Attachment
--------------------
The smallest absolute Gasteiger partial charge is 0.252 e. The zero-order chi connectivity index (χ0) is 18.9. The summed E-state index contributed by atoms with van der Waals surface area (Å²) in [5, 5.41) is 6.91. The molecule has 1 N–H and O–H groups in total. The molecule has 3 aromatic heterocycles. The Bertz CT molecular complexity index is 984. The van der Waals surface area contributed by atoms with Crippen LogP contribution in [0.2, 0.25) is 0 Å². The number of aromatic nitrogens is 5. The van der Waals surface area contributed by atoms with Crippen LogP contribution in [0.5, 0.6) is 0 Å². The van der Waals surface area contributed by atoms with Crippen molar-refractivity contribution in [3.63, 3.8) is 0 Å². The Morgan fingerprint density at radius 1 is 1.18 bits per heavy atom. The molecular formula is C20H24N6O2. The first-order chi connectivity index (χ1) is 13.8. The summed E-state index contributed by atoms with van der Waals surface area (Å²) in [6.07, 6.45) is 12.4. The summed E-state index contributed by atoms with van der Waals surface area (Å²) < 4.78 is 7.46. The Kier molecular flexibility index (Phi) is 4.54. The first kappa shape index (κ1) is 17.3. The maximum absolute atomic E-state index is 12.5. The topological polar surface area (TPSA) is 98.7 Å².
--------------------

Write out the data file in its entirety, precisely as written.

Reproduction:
The smallest absolute Gasteiger partial charge is 0.252 e. The zero-order chi connectivity index (χ0) is 18.9. The summed E-state index contributed by atoms with van der Waals surface area (Å²) in [5, 5.41) is 6.91. The molecule has 1 N–H and O–H groups in total. The molecule has 3 aromatic heterocycles. The Bertz CT molecular complexity index is 984. The van der Waals surface area contributed by atoms with Crippen LogP contribution in [0.2, 0.25) is 0 Å². The number of aromatic nitrogens is 5. The van der Waals surface area contributed by atoms with Crippen LogP contribution in [0.5, 0.6) is 0 Å². The van der Waals surface area contributed by atoms with Crippen molar-refractivity contribution in [3.63, 3.8) is 0 Å². The Morgan fingerprint density at radius 1 is 1.18 bits per heavy atom. The molecular formula is C20H24N6O2. The first-order chi connectivity index (χ1) is 13.8. The summed E-state index contributed by atoms with van der Waals surface area (Å²) in [6.07, 6.45) is 12.4. The summed E-state index contributed by atoms with van der Waals surface area (Å²) < 4.78 is 7.46. The Kier molecular flexibility index (Phi) is 4.54. The first kappa shape index (κ1) is 17.3. The maximum absolute atomic E-state index is 12.5. The topological polar surface area (TPSA) is 98.7 Å².